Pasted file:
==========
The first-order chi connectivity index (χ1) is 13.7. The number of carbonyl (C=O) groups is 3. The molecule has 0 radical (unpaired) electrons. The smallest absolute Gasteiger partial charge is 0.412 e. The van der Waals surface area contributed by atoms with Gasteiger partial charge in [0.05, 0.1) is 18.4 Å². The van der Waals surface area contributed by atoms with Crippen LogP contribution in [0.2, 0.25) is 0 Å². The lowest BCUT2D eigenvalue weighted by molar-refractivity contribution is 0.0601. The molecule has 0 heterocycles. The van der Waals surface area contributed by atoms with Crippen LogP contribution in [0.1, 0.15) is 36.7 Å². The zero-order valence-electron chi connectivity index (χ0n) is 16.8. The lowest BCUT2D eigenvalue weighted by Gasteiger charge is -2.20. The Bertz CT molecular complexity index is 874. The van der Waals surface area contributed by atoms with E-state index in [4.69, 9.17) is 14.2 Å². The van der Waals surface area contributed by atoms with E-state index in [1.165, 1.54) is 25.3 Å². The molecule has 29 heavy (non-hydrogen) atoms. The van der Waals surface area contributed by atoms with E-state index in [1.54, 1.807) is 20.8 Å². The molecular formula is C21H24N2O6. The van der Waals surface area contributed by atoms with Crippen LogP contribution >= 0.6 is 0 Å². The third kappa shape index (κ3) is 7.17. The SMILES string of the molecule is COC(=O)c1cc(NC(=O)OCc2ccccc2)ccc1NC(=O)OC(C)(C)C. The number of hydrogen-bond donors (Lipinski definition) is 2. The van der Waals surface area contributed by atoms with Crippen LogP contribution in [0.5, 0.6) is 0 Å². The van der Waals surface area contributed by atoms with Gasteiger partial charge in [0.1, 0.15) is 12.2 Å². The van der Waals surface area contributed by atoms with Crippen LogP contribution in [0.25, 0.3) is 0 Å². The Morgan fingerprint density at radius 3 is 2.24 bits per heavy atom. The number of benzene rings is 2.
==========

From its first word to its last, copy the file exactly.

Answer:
The first-order chi connectivity index (χ1) is 13.7. The number of carbonyl (C=O) groups is 3. The molecule has 0 radical (unpaired) electrons. The smallest absolute Gasteiger partial charge is 0.412 e. The van der Waals surface area contributed by atoms with Gasteiger partial charge in [0.05, 0.1) is 18.4 Å². The van der Waals surface area contributed by atoms with Crippen LogP contribution in [0.2, 0.25) is 0 Å². The lowest BCUT2D eigenvalue weighted by molar-refractivity contribution is 0.0601. The molecule has 0 heterocycles. The van der Waals surface area contributed by atoms with Crippen LogP contribution in [0.1, 0.15) is 36.7 Å². The zero-order valence-electron chi connectivity index (χ0n) is 16.8. The lowest BCUT2D eigenvalue weighted by Gasteiger charge is -2.20. The Bertz CT molecular complexity index is 874. The van der Waals surface area contributed by atoms with E-state index in [4.69, 9.17) is 14.2 Å². The van der Waals surface area contributed by atoms with E-state index in [1.165, 1.54) is 25.3 Å². The molecule has 29 heavy (non-hydrogen) atoms. The van der Waals surface area contributed by atoms with E-state index in [1.54, 1.807) is 20.8 Å². The molecular formula is C21H24N2O6. The van der Waals surface area contributed by atoms with Crippen LogP contribution >= 0.6 is 0 Å². The third kappa shape index (κ3) is 7.17. The SMILES string of the molecule is COC(=O)c1cc(NC(=O)OCc2ccccc2)ccc1NC(=O)OC(C)(C)C. The number of hydrogen-bond donors (Lipinski definition) is 2. The van der Waals surface area contributed by atoms with Crippen LogP contribution in [0.5, 0.6) is 0 Å². The van der Waals surface area contributed by atoms with Gasteiger partial charge in [0.1, 0.15) is 12.2 Å². The van der Waals surface area contributed by atoms with Crippen LogP contribution in [0.25, 0.3) is 0 Å². The Morgan fingerprint density at radius 3 is 2.24 bits per heavy atom. The number of benzene rings is 2.